Thursday, 7 August 2008

Bhutan : Planned airport postpones take-off

7 August, 2008 - The plan for an international airport at Gelephu is not yet finalised with uncertainties over factors like Indian participation, project feasibility and massive funding requirements.

“Though the Airport is on our list of negotiations with India, they will first have to agree to the project and, second, a techno economical viability study is needed,” said the works and human settlement minister, Lyonpo Yeshey Zimba.

The minister said that, only if viability studies showed any promise, would the government go ahead with the project. “After all, the investment required is huge and so it has to be a very well considered decision,” he said.

The airport will also require Indian government cooperation because landings and takeoffs will be over Indian airspace because of its proximity to the border. Moreover, the airport will also be competing with the nearby airports of Bagdora in Siliguri and Guwahati in Assam.

The designated Indian government agency for the project, airports authority of India (AAI), since its first visit in May 2006, has still not responded to the department of civil aviation’s enquiries. “AAI was supposed to come back in 2006 September and also prepare a blueprint for the entire project but, despite numerous reminders, we have got no response till date,” said Sithar Dorji, head of policy and planning, ministry of information and communications (MoIC).

Even Prime Minister Manmohan Singh’s Nu 100 billion announcement was conspicuously silent on the airport while clearly listing out other projects like the railway connection.

The GNH commission, which put this project in the 10th plan in the first place, has had to do some redrafts of the figures scaling down both budget and land requirements.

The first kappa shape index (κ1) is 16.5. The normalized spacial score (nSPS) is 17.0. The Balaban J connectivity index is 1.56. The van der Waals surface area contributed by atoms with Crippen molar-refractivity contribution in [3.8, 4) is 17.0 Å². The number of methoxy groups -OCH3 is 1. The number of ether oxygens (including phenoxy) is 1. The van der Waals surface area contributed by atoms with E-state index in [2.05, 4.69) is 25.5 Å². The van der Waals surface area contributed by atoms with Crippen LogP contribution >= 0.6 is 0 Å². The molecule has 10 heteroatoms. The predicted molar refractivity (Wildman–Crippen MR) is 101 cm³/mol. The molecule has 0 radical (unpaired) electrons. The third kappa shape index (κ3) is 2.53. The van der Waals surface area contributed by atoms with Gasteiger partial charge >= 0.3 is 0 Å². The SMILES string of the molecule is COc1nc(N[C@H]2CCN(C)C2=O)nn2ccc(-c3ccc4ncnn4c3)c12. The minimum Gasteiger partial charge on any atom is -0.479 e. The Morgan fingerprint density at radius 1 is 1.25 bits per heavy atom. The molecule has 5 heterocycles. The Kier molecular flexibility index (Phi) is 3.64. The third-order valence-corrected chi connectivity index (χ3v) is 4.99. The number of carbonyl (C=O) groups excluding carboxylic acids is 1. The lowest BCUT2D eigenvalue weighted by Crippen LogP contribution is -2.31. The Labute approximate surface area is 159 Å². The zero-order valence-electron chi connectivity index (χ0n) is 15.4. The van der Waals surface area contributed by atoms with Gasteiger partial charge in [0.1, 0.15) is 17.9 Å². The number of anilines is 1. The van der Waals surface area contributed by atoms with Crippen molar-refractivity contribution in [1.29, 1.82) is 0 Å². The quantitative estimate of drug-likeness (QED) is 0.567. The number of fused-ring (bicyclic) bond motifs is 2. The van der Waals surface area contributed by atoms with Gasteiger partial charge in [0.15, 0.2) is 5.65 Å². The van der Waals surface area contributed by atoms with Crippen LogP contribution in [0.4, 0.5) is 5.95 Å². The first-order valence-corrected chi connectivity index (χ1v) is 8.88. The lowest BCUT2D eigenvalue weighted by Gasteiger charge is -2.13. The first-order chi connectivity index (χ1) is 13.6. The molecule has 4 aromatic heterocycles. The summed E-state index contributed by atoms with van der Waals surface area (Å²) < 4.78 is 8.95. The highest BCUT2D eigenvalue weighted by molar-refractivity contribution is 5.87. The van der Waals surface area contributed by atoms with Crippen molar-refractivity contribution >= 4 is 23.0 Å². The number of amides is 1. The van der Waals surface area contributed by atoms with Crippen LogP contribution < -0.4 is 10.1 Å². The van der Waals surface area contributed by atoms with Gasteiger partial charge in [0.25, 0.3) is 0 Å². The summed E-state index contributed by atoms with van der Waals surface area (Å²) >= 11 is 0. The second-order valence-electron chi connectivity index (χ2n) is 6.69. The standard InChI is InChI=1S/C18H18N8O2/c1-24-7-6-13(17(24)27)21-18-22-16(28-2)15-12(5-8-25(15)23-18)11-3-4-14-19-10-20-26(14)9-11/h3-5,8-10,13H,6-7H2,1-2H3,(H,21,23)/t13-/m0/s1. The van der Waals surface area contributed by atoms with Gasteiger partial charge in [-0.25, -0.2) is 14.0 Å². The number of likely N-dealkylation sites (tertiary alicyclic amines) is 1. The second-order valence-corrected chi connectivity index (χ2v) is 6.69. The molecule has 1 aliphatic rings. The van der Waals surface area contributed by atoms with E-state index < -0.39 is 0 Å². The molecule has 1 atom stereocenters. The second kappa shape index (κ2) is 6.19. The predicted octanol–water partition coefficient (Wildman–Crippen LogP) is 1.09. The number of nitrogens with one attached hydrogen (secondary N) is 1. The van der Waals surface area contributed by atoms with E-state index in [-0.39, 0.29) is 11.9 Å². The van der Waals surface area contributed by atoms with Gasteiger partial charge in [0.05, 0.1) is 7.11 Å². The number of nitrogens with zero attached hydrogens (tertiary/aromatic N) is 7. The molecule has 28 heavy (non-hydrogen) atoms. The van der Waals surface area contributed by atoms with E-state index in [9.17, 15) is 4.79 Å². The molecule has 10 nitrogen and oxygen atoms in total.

“We’re currently looking at only a basic amount with which to make a basic airport (in Gelephu) with a runway where an aircraft can land,” said Sithar Dorji.

This basic airport will mean a runway strip with turn pads and boundary wall at a cost of Nu 2.20 billion. This excludes the land acquisition costs, which amounts to Nu 2.80 billion if paid in cash, or the government may opt for swapping land for land.

Sources say that the cabinet was concerned about the huge original land requirement of 1500 acres, which has now been scaled down to 900 acres.

An MoIC note to the cabinet says that “there is a lot of criticism from the public since a moratorium has been imposed on all development issues; on the other hand, the government has initiated neither land demarcation nor acquisition process”.

“The general public needs to know clearly the future status of their land,” the MoIC note stressed. It also mentions that the method of payment for the land needs to be finalised.

Many people have, in the meantime, bought land in Gelephu, at inflated rates, anticipating an international airport to be in the vicinity.

“The government has never said that an airport will definitely be coming up at Gelephu,” said Lyonpo Zimba. “Even besides the airport project, Gelephu already has economic potential because it is an entry point for many hydro projects and because it’s near the border.”

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